Figure 6. The plot of measured and predicted methane yield using a modified Gompertz model for (a) AEWLJ/RS arrays and (b) NAEWLJ/RS arrays.
Figure 6. The plot of measured and predicted methane yield using a modified Gompertz model for (a) AEWLJ/RS arrays and (b) NAEWLJ/RS arrays.
Sustainability 11 01269 g006
Table 1. Characteristics of substrates (AEWLJ, NAEWLJ, and RS) and seed sludge applied for the test.
Table 1. Characteristics of substrates (AEWLJ, NAEWLJ, and RS) and seed sludge applied for the test.
CharacteristicUnitsSubstratesSeed Sludge
TS%(DW)87 ± 0.3684 ± 0.2593 ± 0.389 ± 0.05
TOC%30 ± 3.5729 ± 3.6350 ± 0.32NT
TN%2 ± 0.592 ± 0.161 ± 0.11NT
OM%51 ± 6.1550 ± 6.2786 ± 0.55NT
C/N ratio%13 ± 3.4812 ± 0.7548 ± 4.81NT
VS%66 ± 0.3476 ± 0.7589 ± 0.3147 ± 0.36
Ash%34 ± 0.3424 ± 0.7511 ± 0.3053 ± 0.36
VS/TS ratio%76 ± 0.5590 ± 0.7296 ± 0.27NT
Table 2. Mixing ratio of alginate-extracted waste of Laminaria japonica/rice straw AEWLJ /RS, gross carbon/nitrogen (C/N) ratio, and synergetic effects on methane yield.
Table 2. Mixing ratio of alginate-extracted waste of Laminaria japonica/rice straw AEWLJ /RS, gross carbon/nitrogen (C/N) ratio, and synergetic effects on methane yield.
TreatmentCo-Digestion Ratio (%,TS Basis)Substrate Concentration (gTS/L)Gross C/N Ratio (%)Total mono Calculated CH4 of IS (NmL/gVS)Cumulative Experimental CH4 (NmL/gVS)Methane Improvement (%)
P1100% (1:0)48013 ± 3.488282 ± 6.150
P267% (2:1)321619 ± 4.1475134 ± 6.87+78
P350% (1:1)242424 ± 4.2672125 ± 14.23+74
P433% (1:2)163229 ± 4.0569100 ± 22.16+46
RS0% (0:1)04848 ± 4.8162620
IS; individual substrate, ± STDEV after three replicates.
Table 3. Mixing ratio of non-extracted waste of Laminaria japonica/rice straw (NAEWLJ /RS); gross C/N ratio, and synergetic effects on methane yield.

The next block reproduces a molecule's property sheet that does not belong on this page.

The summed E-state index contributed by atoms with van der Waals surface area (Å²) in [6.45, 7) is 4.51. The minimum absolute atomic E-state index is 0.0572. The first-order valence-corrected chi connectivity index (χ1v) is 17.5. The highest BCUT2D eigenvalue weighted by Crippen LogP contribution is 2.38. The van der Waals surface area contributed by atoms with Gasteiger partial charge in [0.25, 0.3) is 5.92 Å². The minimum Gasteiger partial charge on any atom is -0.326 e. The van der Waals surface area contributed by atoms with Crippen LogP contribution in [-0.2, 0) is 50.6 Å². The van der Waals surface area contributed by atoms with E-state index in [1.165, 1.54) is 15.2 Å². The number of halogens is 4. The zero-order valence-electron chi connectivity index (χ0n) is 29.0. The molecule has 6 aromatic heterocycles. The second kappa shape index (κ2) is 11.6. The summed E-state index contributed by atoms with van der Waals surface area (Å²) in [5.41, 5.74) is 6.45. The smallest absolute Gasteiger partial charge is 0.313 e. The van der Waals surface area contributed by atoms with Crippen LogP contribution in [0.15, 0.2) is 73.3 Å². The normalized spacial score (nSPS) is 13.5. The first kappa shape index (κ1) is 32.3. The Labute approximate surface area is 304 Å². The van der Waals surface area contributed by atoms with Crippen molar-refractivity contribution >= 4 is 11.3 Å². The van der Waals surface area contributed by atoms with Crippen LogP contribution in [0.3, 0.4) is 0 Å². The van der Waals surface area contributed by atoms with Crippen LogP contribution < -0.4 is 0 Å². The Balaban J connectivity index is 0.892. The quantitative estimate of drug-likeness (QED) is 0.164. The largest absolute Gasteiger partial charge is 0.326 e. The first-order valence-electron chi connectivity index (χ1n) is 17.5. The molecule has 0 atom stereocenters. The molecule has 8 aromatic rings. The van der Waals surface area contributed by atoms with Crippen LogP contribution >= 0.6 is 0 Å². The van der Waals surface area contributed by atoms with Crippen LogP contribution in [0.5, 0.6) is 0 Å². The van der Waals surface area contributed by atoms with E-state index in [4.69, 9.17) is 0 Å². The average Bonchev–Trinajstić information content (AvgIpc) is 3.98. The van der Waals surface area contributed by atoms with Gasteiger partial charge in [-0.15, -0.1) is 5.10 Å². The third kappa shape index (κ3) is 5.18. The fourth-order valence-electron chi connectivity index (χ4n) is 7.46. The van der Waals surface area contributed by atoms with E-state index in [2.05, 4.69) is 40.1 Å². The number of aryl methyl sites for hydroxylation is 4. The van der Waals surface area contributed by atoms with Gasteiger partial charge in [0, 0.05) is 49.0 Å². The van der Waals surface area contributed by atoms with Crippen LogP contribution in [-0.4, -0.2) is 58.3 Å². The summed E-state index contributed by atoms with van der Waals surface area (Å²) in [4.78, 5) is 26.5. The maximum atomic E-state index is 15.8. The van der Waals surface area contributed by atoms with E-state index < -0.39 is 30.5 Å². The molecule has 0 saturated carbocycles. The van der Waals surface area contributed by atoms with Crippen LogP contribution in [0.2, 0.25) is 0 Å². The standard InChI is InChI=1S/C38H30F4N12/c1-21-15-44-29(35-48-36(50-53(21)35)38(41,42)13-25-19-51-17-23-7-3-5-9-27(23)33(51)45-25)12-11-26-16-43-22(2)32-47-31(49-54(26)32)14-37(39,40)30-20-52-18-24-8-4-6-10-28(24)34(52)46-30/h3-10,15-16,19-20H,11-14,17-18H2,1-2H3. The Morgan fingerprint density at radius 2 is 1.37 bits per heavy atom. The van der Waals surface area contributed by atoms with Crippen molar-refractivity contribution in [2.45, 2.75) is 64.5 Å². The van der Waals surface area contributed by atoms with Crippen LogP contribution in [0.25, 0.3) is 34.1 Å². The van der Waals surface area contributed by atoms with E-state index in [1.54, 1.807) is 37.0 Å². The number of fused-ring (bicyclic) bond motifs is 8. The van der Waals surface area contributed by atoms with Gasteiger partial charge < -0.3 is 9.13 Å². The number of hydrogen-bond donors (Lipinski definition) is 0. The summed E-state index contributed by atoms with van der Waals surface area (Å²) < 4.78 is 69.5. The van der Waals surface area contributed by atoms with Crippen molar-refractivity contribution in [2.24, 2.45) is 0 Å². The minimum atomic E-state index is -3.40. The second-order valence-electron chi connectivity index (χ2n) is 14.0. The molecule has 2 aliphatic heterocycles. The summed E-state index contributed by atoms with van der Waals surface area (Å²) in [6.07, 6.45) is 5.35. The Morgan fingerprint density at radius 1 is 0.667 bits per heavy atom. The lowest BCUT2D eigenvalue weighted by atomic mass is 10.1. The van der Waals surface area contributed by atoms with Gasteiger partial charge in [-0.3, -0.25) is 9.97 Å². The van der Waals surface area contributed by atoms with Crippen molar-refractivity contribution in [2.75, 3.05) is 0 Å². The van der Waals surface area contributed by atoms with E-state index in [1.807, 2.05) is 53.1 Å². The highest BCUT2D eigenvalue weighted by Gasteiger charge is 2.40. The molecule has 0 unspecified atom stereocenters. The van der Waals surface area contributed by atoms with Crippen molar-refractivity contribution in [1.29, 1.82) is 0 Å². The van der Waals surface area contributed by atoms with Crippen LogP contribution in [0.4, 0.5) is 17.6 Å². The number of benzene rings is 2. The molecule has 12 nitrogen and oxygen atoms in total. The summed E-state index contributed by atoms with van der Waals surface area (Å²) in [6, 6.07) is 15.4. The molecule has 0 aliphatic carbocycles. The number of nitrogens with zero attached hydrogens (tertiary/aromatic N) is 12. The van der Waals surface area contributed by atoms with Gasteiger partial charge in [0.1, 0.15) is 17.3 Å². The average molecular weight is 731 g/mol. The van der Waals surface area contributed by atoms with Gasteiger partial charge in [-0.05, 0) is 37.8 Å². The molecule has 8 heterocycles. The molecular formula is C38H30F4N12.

Table 3. Mixing ratio of non-extracted waste of Laminaria japonica/rice straw (NAEWLJ /RS); gross C/N ratio, and synergetic effects on methane yield.
TreatmentCo-Digestion Ratio (%,TS Basis)Substrate Concentration (gTS/L)Gross C/N Ratio (%)Total mono Calculated CH4 of IS (NmL/gVS)Cumulative Experimental CH4 (NmL/gVS)Methane Improvement (%)
F1100% (1:0)48012 ± 0.754545 ± 5.170
F267% (2:1)321619 ± 0.565195 ± 5.90+88
F350% (1:1)242423 ± 0.895491 ± 13.85+70
F433% (1:2)163229 ± 1.566574 ± 6.82+32
IS; individual substrate, ± STDEV after three replicates.

Share and Cite

MDPI and ACS Style

Osman, M.M.M.; Shao, X.; Zhao, D.; Basheer, A.K.; Jin, H.; Zhang, Y. Methane Production from Alginate-Extracted and Non-Extracted Waste of Laminaria japonica: Anaerobic Mono- and Synergetic Co-Digestion Effects on Yield. Sustainability 2019, 11, 1269.

AMA Style

Osman MMM, Shao X, Zhao D, Basheer AK, Jin H, Zhang Y. Methane Production from Alginate-Extracted and Non-Extracted Waste of Laminaria japonica: Anaerobic Mono- and Synergetic Co-Digestion Effects on Yield. Sustainability. 2019; 11(5):1269.

Chicago/Turabian Style

Osman, Mohammed M.M., Xiaohou Shao, Deling Zhao, Amir K. Basheer, Hongmei Jin, and Yingpeng Zhang. 2019. "Methane Production from Alginate-Extracted and Non-Extracted Waste of Laminaria japonica: Anaerobic Mono- and Synergetic Co-Digestion Effects on Yield" Sustainability 11, no. 5: 1269.

Note that from the first issue of 2016, this journal uses article numbers instead of page numbers. See further details here.

Article Metrics

Back to TopTop